Posted: Jan 17, 2020 at 9:34 Quote
chickenrunz wrote:
But nothing on the internet tells me the spoke tension ratio for left and right side spokes. Is there an easy ratio?

Yes, there's an extremely easy ratio: get the rim centered! The flange offsets on either side are almost never equal and this is what dictates the tension ratio. If, for example, one hub has a 20 mm offset on one side and 30 mm on the other, while some other hub has 25 mm and 25 mm, these wheels clearly cannot have the same tension ratios and still have both rims centered. The symmetrical hub can have the same tension on both sides; if you did that to the asymmetrical hub, the rim would be centered between its flanges, which is not centered between the dropouts.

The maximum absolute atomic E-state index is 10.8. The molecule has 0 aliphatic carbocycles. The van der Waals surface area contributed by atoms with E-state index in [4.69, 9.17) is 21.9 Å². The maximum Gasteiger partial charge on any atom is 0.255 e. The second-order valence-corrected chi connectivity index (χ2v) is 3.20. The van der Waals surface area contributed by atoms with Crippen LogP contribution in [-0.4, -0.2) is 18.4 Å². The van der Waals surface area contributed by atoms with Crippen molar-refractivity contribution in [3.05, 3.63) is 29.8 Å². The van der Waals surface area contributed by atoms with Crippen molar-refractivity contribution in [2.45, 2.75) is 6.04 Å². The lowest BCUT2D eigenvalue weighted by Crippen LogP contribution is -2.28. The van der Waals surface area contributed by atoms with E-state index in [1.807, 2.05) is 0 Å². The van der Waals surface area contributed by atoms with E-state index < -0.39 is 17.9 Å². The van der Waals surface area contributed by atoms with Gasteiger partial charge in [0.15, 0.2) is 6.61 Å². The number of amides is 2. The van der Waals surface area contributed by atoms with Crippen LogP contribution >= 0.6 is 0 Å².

This is the general strategy:

• Spoke length should be sufficient to fully fill the nipple or emerge out the end by a tiny bit.
• Tension on the side with less flange offset will be higher.
• Tension on the high-tension side should be near to the maximum rated tension, which is usually limited by the rim, but occasionally by the nipple or spoke.
• Ideally, tension will be uniform all around each side, albeit different from one side to the other.
• Rims are never perfectly straight or round, so there will probably be small variances, especially if the rim has been bent from riding and is being forced straight by spoke tension.
• The rim joint is never perfectly straight. It's better to allow a little wobble at the joint than to strive for straightness with highly uneven tension.

Posted: Jan 17, 2020 at 9:39 Quote
radatabs wrote: